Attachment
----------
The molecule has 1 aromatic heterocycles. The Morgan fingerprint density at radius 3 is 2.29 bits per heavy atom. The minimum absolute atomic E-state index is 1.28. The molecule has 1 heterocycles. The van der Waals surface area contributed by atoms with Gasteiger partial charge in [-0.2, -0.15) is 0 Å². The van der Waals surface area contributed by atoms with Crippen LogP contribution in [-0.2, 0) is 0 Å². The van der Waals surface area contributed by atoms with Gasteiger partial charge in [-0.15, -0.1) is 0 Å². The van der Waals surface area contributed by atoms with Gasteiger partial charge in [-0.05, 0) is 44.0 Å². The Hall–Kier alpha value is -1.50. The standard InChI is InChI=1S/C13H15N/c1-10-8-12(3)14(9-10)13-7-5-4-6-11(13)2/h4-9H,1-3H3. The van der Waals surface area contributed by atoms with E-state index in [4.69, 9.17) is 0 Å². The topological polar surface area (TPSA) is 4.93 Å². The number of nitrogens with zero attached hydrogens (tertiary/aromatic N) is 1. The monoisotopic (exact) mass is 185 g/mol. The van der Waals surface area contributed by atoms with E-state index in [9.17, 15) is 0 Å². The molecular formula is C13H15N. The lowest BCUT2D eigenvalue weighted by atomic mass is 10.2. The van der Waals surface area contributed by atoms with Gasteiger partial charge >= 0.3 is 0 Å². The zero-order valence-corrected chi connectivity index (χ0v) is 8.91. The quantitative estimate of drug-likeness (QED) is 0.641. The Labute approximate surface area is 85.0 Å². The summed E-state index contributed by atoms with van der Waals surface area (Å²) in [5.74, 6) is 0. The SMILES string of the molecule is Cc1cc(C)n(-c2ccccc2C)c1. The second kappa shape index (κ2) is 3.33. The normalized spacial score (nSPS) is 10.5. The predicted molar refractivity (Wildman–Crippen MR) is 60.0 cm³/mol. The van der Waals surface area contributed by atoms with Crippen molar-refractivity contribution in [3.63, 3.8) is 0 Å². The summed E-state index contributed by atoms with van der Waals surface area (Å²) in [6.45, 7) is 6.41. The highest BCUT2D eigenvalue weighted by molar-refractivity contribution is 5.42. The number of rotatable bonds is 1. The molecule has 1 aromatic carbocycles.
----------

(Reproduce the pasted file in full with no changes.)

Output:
The molecule has 1 aromatic heterocycles. The Morgan fingerprint density at radius 3 is 2.29 bits per heavy atom. The minimum absolute atomic E-state index is 1.28. The molecule has 1 heterocycles. The van der Waals surface area contributed by atoms with Gasteiger partial charge in [-0.2, -0.15) is 0 Å². The van der Waals surface area contributed by atoms with Crippen LogP contribution in [-0.2, 0) is 0 Å². The van der Waals surface area contributed by atoms with Gasteiger partial charge in [-0.15, -0.1) is 0 Å². The van der Waals surface area contributed by atoms with Gasteiger partial charge in [-0.05, 0) is 44.0 Å². The Hall–Kier alpha value is -1.50. The standard InChI is InChI=1S/C13H15N/c1-10-8-12(3)14(9-10)13-7-5-4-6-11(13)2/h4-9H,1-3H3. The van der Waals surface area contributed by atoms with E-state index in [4.69, 9.17) is 0 Å². The topological polar surface area (TPSA) is 4.93 Å². The number of nitrogens with zero attached hydrogens (tertiary/aromatic N) is 1. The monoisotopic (exact) mass is 185 g/mol. The van der Waals surface area contributed by atoms with E-state index in [9.17, 15) is 0 Å². The molecular formula is C13H15N. The lowest BCUT2D eigenvalue weighted by atomic mass is 10.2. The van der Waals surface area contributed by atoms with Gasteiger partial charge >= 0.3 is 0 Å². The zero-order valence-corrected chi connectivity index (χ0v) is 8.91. The quantitative estimate of drug-likeness (QED) is 0.641. The Labute approximate surface area is 85.0 Å². The summed E-state index contributed by atoms with van der Waals surface area (Å²) in [5.74, 6) is 0. The SMILES string of the molecule is Cc1cc(C)n(-c2ccccc2C)c1. The second kappa shape index (κ2) is 3.33. The normalized spacial score (nSPS) is 10.5. The predicted molar refractivity (Wildman–Crippen MR) is 60.0 cm³/mol. The van der Waals surface area contributed by atoms with Crippen molar-refractivity contribution in [3.63, 3.8) is 0 Å². The summed E-state index contributed by atoms with van der Waals surface area (Å²) in [6.45, 7) is 6.41. The highest BCUT2D eigenvalue weighted by molar-refractivity contribution is 5.42. The number of rotatable bonds is 1. The molecule has 1 aromatic carbocycles.